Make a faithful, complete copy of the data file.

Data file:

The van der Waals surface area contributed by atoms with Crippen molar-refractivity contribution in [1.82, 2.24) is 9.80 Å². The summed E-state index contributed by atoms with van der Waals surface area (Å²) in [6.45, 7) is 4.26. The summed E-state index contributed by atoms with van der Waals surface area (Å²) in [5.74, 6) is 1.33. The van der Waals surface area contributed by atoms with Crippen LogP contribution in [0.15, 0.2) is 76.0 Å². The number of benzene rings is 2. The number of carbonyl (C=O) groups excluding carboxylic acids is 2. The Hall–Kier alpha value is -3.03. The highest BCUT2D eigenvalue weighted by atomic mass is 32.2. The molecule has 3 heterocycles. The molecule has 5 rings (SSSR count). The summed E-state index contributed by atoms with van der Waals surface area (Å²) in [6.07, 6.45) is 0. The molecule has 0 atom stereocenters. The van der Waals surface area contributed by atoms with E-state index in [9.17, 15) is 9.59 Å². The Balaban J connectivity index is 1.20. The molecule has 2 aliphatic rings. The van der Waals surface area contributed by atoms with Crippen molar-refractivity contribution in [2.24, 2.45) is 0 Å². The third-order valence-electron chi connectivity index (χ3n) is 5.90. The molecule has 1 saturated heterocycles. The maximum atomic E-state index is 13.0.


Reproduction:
The van der Waals surface area contributed by atoms with Crippen molar-refractivity contribution in [1.82, 2.24) is 9.80 Å². The summed E-state index contributed by atoms with van der Waals surface area (Å²) in [6.45, 7) is 4.26. The summed E-state index contributed by atoms with van der Waals surface area (Å²) in [5.74, 6) is 1.33. The van der Waals surface area contributed by atoms with Crippen LogP contribution in [0.15, 0.2) is 76.0 Å². The number of benzene rings is 2. The number of carbonyl (C=O) groups excluding carboxylic acids is 2. The Hall–Kier alpha value is -3.03. The highest BCUT2D eigenvalue weighted by atomic mass is 32.2. The molecule has 3 heterocycles. The molecule has 5 rings (SSSR count). The summed E-state index contributed by atoms with van der Waals surface area (Å²) in [6.07, 6.45) is 0. The molecule has 0 atom stereocenters. The van der Waals surface area contributed by atoms with E-state index in [9.17, 15) is 9.59 Å². The Balaban J connectivity index is 1.20. The molecule has 2 aliphatic rings. The van der Waals surface area contributed by atoms with Crippen molar-refractivity contribution in [2.24, 2.45) is 0 Å². The third-order valence-electron chi connectivity index (χ3n) is 5.90. The molecule has 1 saturated heterocycles. The maximum atomic E-state index is 13.0.